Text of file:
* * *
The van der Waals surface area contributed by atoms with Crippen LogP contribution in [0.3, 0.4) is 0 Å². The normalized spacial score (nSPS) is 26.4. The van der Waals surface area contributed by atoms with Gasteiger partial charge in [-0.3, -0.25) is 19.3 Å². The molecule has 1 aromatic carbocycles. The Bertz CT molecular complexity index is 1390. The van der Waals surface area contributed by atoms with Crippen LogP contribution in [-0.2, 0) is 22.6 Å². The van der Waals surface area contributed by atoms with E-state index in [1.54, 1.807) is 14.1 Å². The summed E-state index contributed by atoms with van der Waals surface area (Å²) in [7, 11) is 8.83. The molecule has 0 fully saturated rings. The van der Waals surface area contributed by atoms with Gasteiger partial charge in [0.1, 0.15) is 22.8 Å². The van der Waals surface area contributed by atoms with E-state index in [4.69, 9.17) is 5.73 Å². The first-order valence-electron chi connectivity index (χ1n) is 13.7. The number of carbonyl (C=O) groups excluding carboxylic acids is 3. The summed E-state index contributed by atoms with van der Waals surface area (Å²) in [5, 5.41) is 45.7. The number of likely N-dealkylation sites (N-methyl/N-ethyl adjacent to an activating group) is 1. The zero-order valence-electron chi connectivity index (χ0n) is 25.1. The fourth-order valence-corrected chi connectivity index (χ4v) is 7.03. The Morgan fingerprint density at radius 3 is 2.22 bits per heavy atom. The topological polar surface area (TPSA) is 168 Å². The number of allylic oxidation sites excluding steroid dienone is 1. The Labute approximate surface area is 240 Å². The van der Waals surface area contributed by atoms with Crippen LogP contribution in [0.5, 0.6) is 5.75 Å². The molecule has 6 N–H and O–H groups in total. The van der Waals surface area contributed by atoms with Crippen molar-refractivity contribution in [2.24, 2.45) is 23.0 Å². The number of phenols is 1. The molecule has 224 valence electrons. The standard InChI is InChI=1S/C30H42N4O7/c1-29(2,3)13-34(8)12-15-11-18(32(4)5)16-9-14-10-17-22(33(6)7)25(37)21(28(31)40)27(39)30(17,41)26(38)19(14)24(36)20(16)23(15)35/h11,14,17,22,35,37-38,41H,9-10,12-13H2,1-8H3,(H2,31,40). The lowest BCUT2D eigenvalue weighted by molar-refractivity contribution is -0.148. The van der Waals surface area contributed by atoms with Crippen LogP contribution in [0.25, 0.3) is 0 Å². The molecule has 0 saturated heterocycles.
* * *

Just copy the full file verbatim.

The van der Waals surface area contributed by atoms with Crippen LogP contribution in [0.3, 0.4) is 0 Å². The normalized spacial score (nSPS) is 26.4. The van der Waals surface area contributed by atoms with Gasteiger partial charge in [-0.3, -0.25) is 19.3 Å². The molecule has 1 aromatic carbocycles. The Bertz CT molecular complexity index is 1390. The van der Waals surface area contributed by atoms with Crippen LogP contribution in [-0.2, 0) is 22.6 Å². The van der Waals surface area contributed by atoms with E-state index in [1.54, 1.807) is 14.1 Å². The summed E-state index contributed by atoms with van der Waals surface area (Å²) in [7, 11) is 8.83. The molecule has 0 fully saturated rings. The van der Waals surface area contributed by atoms with Gasteiger partial charge in [0.1, 0.15) is 22.8 Å². The van der Waals surface area contributed by atoms with E-state index in [4.69, 9.17) is 5.73 Å². The first-order valence-electron chi connectivity index (χ1n) is 13.7. The number of carbonyl (C=O) groups excluding carboxylic acids is 3. The summed E-state index contributed by atoms with van der Waals surface area (Å²) in [5, 5.41) is 45.7. The number of likely N-dealkylation sites (N-methyl/N-ethyl adjacent to an activating group) is 1. The zero-order valence-electron chi connectivity index (χ0n) is 25.1. The fourth-order valence-corrected chi connectivity index (χ4v) is 7.03. The Morgan fingerprint density at radius 3 is 2.22 bits per heavy atom. The topological polar surface area (TPSA) is 168 Å². The number of allylic oxidation sites excluding steroid dienone is 1. The Labute approximate surface area is 240 Å². The van der Waals surface area contributed by atoms with Crippen LogP contribution in [0.5, 0.6) is 5.75 Å². The molecule has 6 N–H and O–H groups in total. The van der Waals surface area contributed by atoms with Crippen molar-refractivity contribution in [2.24, 2.45) is 23.0 Å². The number of phenols is 1. The molecule has 224 valence electrons. The standard InChI is InChI=1S/C30H42N4O7/c1-29(2,3)13-34(8)12-15-11-18(32(4)5)16-9-14-10-17-22(33(6)7)25(37)21(28(31)40)27(39)30(17,41)26(38)19(14)24(36)20(16)23(15)35/h11,14,17,22,35,37-38,41H,9-10,12-13H2,1-8H3,(H2,31,40). The lowest BCUT2D eigenvalue weighted by molar-refractivity contribution is -0.148. The van der Waals surface area contributed by atoms with Crippen LogP contribution in [0.25, 0.3) is 0 Å². The molecule has 0 saturated heterocycles.